Often mistaken as the coconut-based pastry - Macaroons, the French Macarons are cookies that is crisp on the outside with a soft creme ganache and ground almonds in the middle. Totally different from the pastry with dessicated coconut and sweet milk.

These were the very first French Macarons I have tasted. It was the Valentine's month that time, so this one's heart-shaped. At the moment, Bizu Patisserie offers 13 flavors to suit one's taste and preference.

This coming Saturday - 20 April 2013 is the French Macaron Day, and Bizu Patisserie will give out free macarons to its patrons in specially designed packaging. This would be the second year Bizu Patisserie will participate in the Jour du Macaron (which started in 2005) - an event started by French patisserier Pierre Herme as a gourmand event in support of different charities.

Of course, I do look forward to the free French Macaron, but I am also going to purchase maybe two or three flavors (I am going for Rose Lychee, Madagascar Vanilla, and Espresso con Panna) just to compare how each tastes like. Everybody is invited to claim their free French Macaron at the Bizu Patisserie branches, but of course everyone is also encouraged to to purchase French Macarons (if you want to). This year, Bizu Patisserie will donate a part of their macaron sales for the day to Action Contre la Faim (ACF), a French humanitarian NGO.

So mark your calendars - 20th of April is the Macaron Day, and if you drop by, you're also encouraged to share your pictures (and videos) on different social networking sites -
List of Bizu Patisserie branches:
  • Greenbelt 2
  • Greenhills Promenade
  • Alabang Town Center
  • St. Lukes Global City
  • One Rockwell
See you there, fellow foodies!

Wednesday, April 17, 2013

ABC Wednesdays - M & N

I wasn't able to post something for ABC Wednesdays last week, so allow me to catch up this week, posting my entries for M and N.

I first learned about Mochiko through a Vlog posted by Karylle. I got interested about it, and when my sister and I attended a food event, we finally got to taste it and fell in love with it. Mochi is a Japanese confection made from glutinous rice flour and is filled with red bean paste. Mochicko's Mochi however infuses this confection with ice cream and other ingredients, creating a very wonderful harmony of flavors.

These mochi are quite expensive, but worth every penny. My sister and I loves whatever flavor we go for, but her favorite is black sesame, and oreo & milk, while I love the choco-nut flavor, because it is very Filipino, and is only available in June - the Philippine Independence month.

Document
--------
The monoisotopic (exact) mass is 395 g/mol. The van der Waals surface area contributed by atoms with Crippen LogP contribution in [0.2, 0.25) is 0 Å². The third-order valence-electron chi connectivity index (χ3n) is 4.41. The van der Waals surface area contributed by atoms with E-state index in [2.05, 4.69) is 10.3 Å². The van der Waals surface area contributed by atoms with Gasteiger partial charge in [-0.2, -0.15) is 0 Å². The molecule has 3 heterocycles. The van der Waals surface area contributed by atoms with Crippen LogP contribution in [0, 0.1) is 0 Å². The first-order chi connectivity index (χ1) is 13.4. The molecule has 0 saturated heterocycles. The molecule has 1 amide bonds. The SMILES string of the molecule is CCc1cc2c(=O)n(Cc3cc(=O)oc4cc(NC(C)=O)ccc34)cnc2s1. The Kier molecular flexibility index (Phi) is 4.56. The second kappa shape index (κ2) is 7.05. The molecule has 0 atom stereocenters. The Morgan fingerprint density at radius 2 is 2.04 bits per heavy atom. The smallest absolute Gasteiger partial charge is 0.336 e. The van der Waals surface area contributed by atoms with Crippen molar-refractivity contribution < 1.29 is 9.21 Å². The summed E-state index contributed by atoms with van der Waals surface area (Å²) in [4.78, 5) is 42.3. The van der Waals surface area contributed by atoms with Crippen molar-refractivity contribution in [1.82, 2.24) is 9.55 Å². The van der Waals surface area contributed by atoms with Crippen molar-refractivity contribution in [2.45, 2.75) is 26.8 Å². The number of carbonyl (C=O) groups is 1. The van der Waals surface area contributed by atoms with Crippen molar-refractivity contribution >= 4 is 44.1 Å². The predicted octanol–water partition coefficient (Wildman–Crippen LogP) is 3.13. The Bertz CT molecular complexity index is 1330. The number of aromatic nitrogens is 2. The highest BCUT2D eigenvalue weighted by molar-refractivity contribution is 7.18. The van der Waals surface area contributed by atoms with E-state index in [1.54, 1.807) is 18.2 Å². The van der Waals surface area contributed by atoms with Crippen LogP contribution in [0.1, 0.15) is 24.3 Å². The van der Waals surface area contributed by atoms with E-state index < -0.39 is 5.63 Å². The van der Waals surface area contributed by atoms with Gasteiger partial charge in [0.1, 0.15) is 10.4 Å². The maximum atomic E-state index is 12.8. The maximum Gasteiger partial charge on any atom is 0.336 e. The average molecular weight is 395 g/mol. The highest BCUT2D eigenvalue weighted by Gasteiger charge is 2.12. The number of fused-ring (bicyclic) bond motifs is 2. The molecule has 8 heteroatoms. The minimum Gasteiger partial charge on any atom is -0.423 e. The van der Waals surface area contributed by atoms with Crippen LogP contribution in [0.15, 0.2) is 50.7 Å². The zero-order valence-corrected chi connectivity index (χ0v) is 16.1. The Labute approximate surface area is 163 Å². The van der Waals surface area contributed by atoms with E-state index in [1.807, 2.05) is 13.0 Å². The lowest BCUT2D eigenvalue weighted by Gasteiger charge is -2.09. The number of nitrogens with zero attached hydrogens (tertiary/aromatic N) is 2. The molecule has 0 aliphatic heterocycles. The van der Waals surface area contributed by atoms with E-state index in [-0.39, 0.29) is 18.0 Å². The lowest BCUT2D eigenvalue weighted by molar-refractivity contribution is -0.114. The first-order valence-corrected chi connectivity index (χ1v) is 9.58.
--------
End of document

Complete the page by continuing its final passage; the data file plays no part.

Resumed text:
It is frozen as you buy it, so it is recommended to thaw it for a few minutes before biting into it. Although, don't thaw it for long because you might not appreciate melted ice cream oozing out of the rice dough.

Nigiri Sushi or the Hand-formed Sushi is the type of sushi with oblong sized mound of rice topped with seafood, usually with fish and wasabi. I am just starting to learn how to eat Japanese food, but I still don't go for raw meat, so this one is still something I haven't tasted. :)

This plate of Nigiri Sushi was served to us during a food-tasting event at Minori-Tei.

Tuesday, April 16, 2013

Recipe | Kinunot na Pagi

There's this one vendor at the nearby market that sells fish that are quite different from the usual ones. Sometimes she would sell parrot fish or surgeon fish, and my mom would sometimes buy from here, just to try out different kinds of fish. Last weekend, she bought half a stingray.

I have eaten this seafood before, but there's only one way I knew how to cook it - with coconut milk and some moringa leaves. I am not familiar of the process how to cook it, though, so I had to consult the Internet and ask people how to do it.

Kinunot na Pagi

Kinunot na Pagi

  • Pagi (Stingray)
  • Water
  • Vegetable Oil
  • Coconut Milk
  • Sliced Onions
  • Crushed Garlic
  • Ginger
  • Finger Chili or Birds Eye Chili
  • Vinegar
  • Salt and Pepper (to taste)
  • Malunggay Leaves (Moringa Leaves)

How to Cook:
  • Blanch the stingray in some hot water for a few minutes. Scrape off the skin, and boil another pot of water with a little ginger, onion and garlic, and cook the skinned stingray until it becomes soft. Drain water and allow the stingray to cook. Debone the stingray and flake the meat.
  • Heat a pan with little oil and saute garlic and onion until fragrant and sweaty. Add coconut milk and allow to simmer, then add vinegar. Don't stir for a few minutes, then add the flaked stingray. Stir, and cook for a few minutes.
  • Adjust the seasoning, then add the moringa leaves. Simmer until the coconut milk curdle a little. Serve hot with rice.

Sauteeing the onion and garlic in oil is optional; if you want, you can skip this one and start with pouring the coconut milk in the pot followed by the garlic and onion. Personally, I love this one with super thick sauce, which will need some coconut cream to achieve such consistency. Unfortunately, my mom like the sauce a little thin, so we didn't add coconut cream anymore.

It was the first time for this dish to be cooked at home. We didn't go for the spicy kind (even if coconut milk and chili goes very well together), so for brother, we just had some chili-garlic sauce served on the side. Now that I know how to properly cook stingray, I know for sure this wouldn't be the last time we would cook and serve this at home.

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Jenn, the Foodie

I come from a family who loves cooking and eating. I never had any formal training in cooking and that I taught myself how to cook based on the handed down recipes, but I could say that I can cook good food. In 2008, I started documenting my food trips for my travel blog, and since I have quite enough to start a food blog, might as well put all those food trips in one location. Thus, a food blog is born - thanks to the new Friendster Blogs. However, due to several problems, I was left with no choice but to pack bags again and move here instead. Here's the permanent address, promise! Enough talk, let the food trippin' begin! {Know More About Me}